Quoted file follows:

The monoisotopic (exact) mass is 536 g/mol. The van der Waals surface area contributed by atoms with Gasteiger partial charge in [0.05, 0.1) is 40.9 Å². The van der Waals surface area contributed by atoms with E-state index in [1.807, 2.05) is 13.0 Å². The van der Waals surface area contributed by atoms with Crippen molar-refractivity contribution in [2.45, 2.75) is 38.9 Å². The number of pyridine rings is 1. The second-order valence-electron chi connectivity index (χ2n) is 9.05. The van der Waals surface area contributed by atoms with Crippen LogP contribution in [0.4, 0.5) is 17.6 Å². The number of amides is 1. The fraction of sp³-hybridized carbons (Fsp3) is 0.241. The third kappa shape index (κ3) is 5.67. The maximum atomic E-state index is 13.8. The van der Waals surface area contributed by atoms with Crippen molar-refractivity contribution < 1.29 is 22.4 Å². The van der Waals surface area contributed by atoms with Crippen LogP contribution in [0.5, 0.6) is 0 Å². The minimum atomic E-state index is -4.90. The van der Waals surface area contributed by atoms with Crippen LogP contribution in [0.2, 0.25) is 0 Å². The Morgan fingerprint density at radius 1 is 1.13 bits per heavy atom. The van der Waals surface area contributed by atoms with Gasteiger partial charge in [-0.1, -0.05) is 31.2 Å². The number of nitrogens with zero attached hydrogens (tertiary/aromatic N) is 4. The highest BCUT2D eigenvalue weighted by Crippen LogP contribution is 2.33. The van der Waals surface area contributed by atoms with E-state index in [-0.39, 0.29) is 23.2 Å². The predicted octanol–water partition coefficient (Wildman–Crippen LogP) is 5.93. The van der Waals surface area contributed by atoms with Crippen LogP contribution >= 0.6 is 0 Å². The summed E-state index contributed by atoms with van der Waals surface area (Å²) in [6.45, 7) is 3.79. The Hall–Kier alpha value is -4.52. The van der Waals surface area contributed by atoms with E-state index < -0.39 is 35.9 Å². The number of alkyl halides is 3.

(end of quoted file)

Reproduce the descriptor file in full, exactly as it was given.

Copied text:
The monoisotopic (exact) mass is 536 g/mol. The van der Waals surface area contributed by atoms with Gasteiger partial charge in [0.05, 0.1) is 40.9 Å². The van der Waals surface area contributed by atoms with E-state index in [1.807, 2.05) is 13.0 Å². The van der Waals surface area contributed by atoms with Crippen molar-refractivity contribution in [2.45, 2.75) is 38.9 Å². The number of pyridine rings is 1. The second-order valence-electron chi connectivity index (χ2n) is 9.05. The van der Waals surface area contributed by atoms with Crippen LogP contribution in [0.4, 0.5) is 17.6 Å². The number of amides is 1. The fraction of sp³-hybridized carbons (Fsp3) is 0.241. The third kappa shape index (κ3) is 5.67. The maximum atomic E-state index is 13.8. The van der Waals surface area contributed by atoms with Crippen molar-refractivity contribution < 1.29 is 22.4 Å². The van der Waals surface area contributed by atoms with Crippen LogP contribution in [0.5, 0.6) is 0 Å². The minimum atomic E-state index is -4.90. The van der Waals surface area contributed by atoms with Crippen LogP contribution in [0.2, 0.25) is 0 Å². The Morgan fingerprint density at radius 1 is 1.13 bits per heavy atom. The van der Waals surface area contributed by atoms with Gasteiger partial charge in [-0.1, -0.05) is 31.2 Å². The number of nitrogens with zero attached hydrogens (tertiary/aromatic N) is 4. The highest BCUT2D eigenvalue weighted by Crippen LogP contribution is 2.33. The van der Waals surface area contributed by atoms with E-state index in [-0.39, 0.29) is 23.2 Å². The predicted octanol–water partition coefficient (Wildman–Crippen LogP) is 5.93. The van der Waals surface area contributed by atoms with Crippen LogP contribution >= 0.6 is 0 Å². The summed E-state index contributed by atoms with van der Waals surface area (Å²) in [6.45, 7) is 3.79. The Hall–Kier alpha value is -4.52. The van der Waals surface area contributed by atoms with E-state index < -0.39 is 35.9 Å². The number of alkyl halides is 3.